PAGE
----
Date of Award


Document Type

Open Access Dissertation

Degree Name

Doctor of Philosophy in Biomedical Engineering (PhD)

Administrative Home Department

Department of Biomedical Engineering

Advisor 1

Sean J. Kirkpatrick

Committee Member 1

Michael C. Roggemann

Committee Member 2

Warren F. Perger

Committee Member 3

Keat G. Ong


Laser Speckle Contrast Imaging (LSCI) is a real-time, non-invasive method in used to investigate blood flow and perfusion in biological tissues with high temporal and spatial resolution. A reduction in speckle contrast due to particle motion is the primary contrast mechanism in LSCI. Motion results in speckle fluctuations in time and reduces the contrast over a given camera integration period. There are a variety of parameters that effect contrast besides motion. The optical properties of the scattering medium are one of the parameters effecting LSCI values. Changes in blood hematocrit levels manifest as changes in optical properties. In this work, we explore the effects of different hematocrit levels on LSCI contrast values using fluid phantoms with varying optical properties.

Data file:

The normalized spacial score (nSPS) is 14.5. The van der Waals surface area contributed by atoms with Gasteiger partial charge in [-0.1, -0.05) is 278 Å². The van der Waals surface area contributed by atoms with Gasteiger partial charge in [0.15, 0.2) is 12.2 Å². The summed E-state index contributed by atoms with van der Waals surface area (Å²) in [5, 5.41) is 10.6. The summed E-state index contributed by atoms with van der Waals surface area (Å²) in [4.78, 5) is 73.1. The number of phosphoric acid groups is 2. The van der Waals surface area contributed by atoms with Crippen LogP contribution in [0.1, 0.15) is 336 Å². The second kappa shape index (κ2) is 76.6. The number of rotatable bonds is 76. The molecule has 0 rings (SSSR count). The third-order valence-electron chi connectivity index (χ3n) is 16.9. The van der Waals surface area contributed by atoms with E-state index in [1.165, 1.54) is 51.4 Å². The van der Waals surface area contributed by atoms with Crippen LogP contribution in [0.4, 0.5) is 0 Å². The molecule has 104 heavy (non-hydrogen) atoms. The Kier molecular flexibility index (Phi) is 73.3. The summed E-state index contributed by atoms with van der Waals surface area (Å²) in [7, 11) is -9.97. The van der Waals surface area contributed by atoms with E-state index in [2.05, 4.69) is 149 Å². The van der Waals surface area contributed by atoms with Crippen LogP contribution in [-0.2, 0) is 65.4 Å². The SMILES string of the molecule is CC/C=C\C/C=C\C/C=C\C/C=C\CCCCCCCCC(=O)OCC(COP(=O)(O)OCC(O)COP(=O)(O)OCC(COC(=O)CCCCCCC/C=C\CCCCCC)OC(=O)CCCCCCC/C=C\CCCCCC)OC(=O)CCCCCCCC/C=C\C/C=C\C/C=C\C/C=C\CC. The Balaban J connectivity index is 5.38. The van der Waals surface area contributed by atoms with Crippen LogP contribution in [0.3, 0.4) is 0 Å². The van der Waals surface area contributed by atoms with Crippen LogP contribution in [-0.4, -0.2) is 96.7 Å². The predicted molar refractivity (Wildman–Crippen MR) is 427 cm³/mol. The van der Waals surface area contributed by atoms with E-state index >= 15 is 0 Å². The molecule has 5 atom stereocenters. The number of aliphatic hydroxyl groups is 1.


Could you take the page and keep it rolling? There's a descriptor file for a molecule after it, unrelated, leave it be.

Herein, the combined effects of scattering and absorption coefficients on LSCI values are investigated using fluid phantoms. These fluid phantoms were designed to mimic the scattering and absorbing properties of blood with varying levels of hematocrit. The flow phantoms in our experiments contained different concentrations of glass microspheres (brand name Luxil) and India ink mixed with DI water. The different number of scatterers and absorbers in the phantoms mimic the scattering and absorption behaviors of blood with different number of red blood cells. An LSCI setup combined with a simple flow system was used in our experiments in order to investigate the effects of combined scattering and absorption coefficient of 121 samples with different concentrations of Luxil and India ink microspheres. The fluid phantoms were run in 2mm glass tubing on top of a plastic block using a mini peristaltic pump. An LSCI setup imaged the flow using a CCD camera. A MATLAB GUI controlled the pump and camera to provide near real-time contrast images of the flow. An 11x11 matrix of phantoms was created. Scattering coefficient was varied on the columns and absorption coefficient was varied on the rows such that the first element of the matrix is water and the last element contains the phantom with the maximum number of scatterers and absorbers. A hundred raw speckle images were recorded for each phantom experiment using the described optical setup. The experiments were conducted 3 times for each element of the matrix. The 11x11 results matrix displayed the average speckle image of all 300 raw speckle images. Additionally, the matrix was filled by the contrast images where contrast was defined as standard deviation of intensity over mean intensity. In order to compare the results numerically, we calculated the ratio of the contrast from the same size window of moving portion over the static portion of the phantoms. According to the results from LSCI experiments, an increase in scattering and absorption coefficients led to a reduction in contrast values of LSCI images. By increasing the number of scatterers and absorbers (equivalent to changing hematocrit level), the optical properties (scattering and absorption coefficient) increased, which led to a reduction in contrast value in the moving area. A negative slope linear curve describes the relationship between and scattering coefficient and between and absorption coefficient.